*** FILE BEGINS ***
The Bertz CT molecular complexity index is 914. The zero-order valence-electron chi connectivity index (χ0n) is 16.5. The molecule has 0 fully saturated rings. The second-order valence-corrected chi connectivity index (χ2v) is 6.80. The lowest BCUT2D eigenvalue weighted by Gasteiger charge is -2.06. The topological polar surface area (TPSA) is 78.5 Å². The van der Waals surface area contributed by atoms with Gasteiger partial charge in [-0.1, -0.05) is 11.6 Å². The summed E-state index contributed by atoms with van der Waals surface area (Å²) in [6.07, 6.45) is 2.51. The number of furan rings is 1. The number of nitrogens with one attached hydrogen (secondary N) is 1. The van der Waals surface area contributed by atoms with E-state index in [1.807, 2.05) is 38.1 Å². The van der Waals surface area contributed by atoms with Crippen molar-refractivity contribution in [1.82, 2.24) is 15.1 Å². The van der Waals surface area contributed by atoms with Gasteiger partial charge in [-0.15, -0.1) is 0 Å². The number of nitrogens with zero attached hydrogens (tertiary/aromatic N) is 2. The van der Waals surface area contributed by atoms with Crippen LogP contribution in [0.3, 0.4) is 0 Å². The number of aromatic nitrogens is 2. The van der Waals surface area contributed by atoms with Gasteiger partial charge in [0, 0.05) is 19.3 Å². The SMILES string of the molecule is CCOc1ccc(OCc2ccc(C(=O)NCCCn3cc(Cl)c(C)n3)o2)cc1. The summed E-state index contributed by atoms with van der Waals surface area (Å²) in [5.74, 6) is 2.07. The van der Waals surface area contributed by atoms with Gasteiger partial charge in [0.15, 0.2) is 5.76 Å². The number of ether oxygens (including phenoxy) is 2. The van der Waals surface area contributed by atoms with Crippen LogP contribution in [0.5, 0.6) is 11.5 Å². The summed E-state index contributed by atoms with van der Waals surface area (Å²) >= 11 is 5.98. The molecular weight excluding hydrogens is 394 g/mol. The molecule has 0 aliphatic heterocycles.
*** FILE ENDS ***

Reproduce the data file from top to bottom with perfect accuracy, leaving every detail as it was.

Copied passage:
The Bertz CT molecular complexity index is 914. The zero-order valence-electron chi connectivity index (χ0n) is 16.5. The molecule has 0 fully saturated rings. The second-order valence-corrected chi connectivity index (χ2v) is 6.80. The lowest BCUT2D eigenvalue weighted by Gasteiger charge is -2.06. The topological polar surface area (TPSA) is 78.5 Å². The van der Waals surface area contributed by atoms with Gasteiger partial charge in [-0.1, -0.05) is 11.6 Å². The summed E-state index contributed by atoms with van der Waals surface area (Å²) in [6.07, 6.45) is 2.51. The number of furan rings is 1. The number of nitrogens with one attached hydrogen (secondary N) is 1. The van der Waals surface area contributed by atoms with E-state index in [1.807, 2.05) is 38.1 Å². The van der Waals surface area contributed by atoms with Crippen molar-refractivity contribution in [1.82, 2.24) is 15.1 Å². The van der Waals surface area contributed by atoms with Gasteiger partial charge in [-0.15, -0.1) is 0 Å². The number of nitrogens with zero attached hydrogens (tertiary/aromatic N) is 2. The van der Waals surface area contributed by atoms with Crippen LogP contribution in [0.3, 0.4) is 0 Å². The number of aromatic nitrogens is 2. The van der Waals surface area contributed by atoms with Gasteiger partial charge in [0, 0.05) is 19.3 Å². The SMILES string of the molecule is CCOc1ccc(OCc2ccc(C(=O)NCCCn3cc(Cl)c(C)n3)o2)cc1. The summed E-state index contributed by atoms with van der Waals surface area (Å²) in [5.74, 6) is 2.07. The van der Waals surface area contributed by atoms with Gasteiger partial charge in [0.15, 0.2) is 5.76 Å². The number of ether oxygens (including phenoxy) is 2. The van der Waals surface area contributed by atoms with Crippen LogP contribution in [0.5, 0.6) is 11.5 Å². The summed E-state index contributed by atoms with van der Waals surface area (Å²) >= 11 is 5.98. The molecular weight excluding hydrogens is 394 g/mol. The molecule has 0 aliphatic heterocycles.